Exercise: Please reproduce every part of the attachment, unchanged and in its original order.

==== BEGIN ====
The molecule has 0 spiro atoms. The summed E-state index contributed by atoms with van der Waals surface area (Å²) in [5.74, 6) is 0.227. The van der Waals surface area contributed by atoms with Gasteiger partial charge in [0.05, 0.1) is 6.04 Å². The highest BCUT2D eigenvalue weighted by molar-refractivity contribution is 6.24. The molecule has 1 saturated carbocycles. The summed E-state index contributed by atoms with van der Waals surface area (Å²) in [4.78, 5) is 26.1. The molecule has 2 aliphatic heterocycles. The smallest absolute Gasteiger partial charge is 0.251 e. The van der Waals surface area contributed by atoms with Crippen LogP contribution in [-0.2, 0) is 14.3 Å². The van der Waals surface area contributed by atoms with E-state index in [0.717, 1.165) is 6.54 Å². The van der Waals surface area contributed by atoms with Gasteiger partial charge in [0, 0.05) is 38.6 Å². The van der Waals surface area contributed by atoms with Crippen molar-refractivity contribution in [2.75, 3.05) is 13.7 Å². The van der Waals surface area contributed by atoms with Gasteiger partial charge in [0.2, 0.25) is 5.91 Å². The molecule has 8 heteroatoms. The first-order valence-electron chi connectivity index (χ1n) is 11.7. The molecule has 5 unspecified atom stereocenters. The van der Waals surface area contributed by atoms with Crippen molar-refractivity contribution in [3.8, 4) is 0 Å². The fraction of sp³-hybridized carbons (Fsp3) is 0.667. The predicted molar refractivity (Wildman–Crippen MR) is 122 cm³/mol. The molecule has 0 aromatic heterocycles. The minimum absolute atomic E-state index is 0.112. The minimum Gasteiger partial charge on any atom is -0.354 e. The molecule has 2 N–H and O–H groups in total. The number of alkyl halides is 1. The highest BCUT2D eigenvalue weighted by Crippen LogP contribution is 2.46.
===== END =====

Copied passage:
The molecule has 0 spiro atoms. The summed E-state index contributed by atoms with van der Waals surface area (Å²) in [5.74, 6) is 0.227. The van der Waals surface area contributed by atoms with Gasteiger partial charge in [0.05, 0.1) is 6.04 Å². The highest BCUT2D eigenvalue weighted by molar-refractivity contribution is 6.24. The molecule has 1 saturated carbocycles. The summed E-state index contributed by atoms with van der Waals surface area (Å²) in [4.78, 5) is 26.1. The molecule has 2 aliphatic heterocycles. The smallest absolute Gasteiger partial charge is 0.251 e. The van der Waals surface area contributed by atoms with Crippen LogP contribution in [-0.2, 0) is 14.3 Å². The van der Waals surface area contributed by atoms with E-state index in [0.717, 1.165) is 6.54 Å². The van der Waals surface area contributed by atoms with Gasteiger partial charge in [0, 0.05) is 38.6 Å². The van der Waals surface area contributed by atoms with Crippen molar-refractivity contribution in [2.75, 3.05) is 13.7 Å². The van der Waals surface area contributed by atoms with Gasteiger partial charge in [0.2, 0.25) is 5.91 Å². The molecule has 8 heteroatoms. The first-order valence-electron chi connectivity index (χ1n) is 11.7. The molecule has 5 unspecified atom stereocenters. The van der Waals surface area contributed by atoms with Crippen molar-refractivity contribution in [3.8, 4) is 0 Å². The fraction of sp³-hybridized carbons (Fsp3) is 0.667. The predicted molar refractivity (Wildman–Crippen MR) is 122 cm³/mol. The molecule has 0 aromatic heterocycles. The minimum absolute atomic E-state index is 0.112. The minimum Gasteiger partial charge on any atom is -0.354 e. The molecule has 2 N–H and O–H groups in total. The number of alkyl halides is 1. The highest BCUT2D eigenvalue weighted by Crippen LogP contribution is 2.46.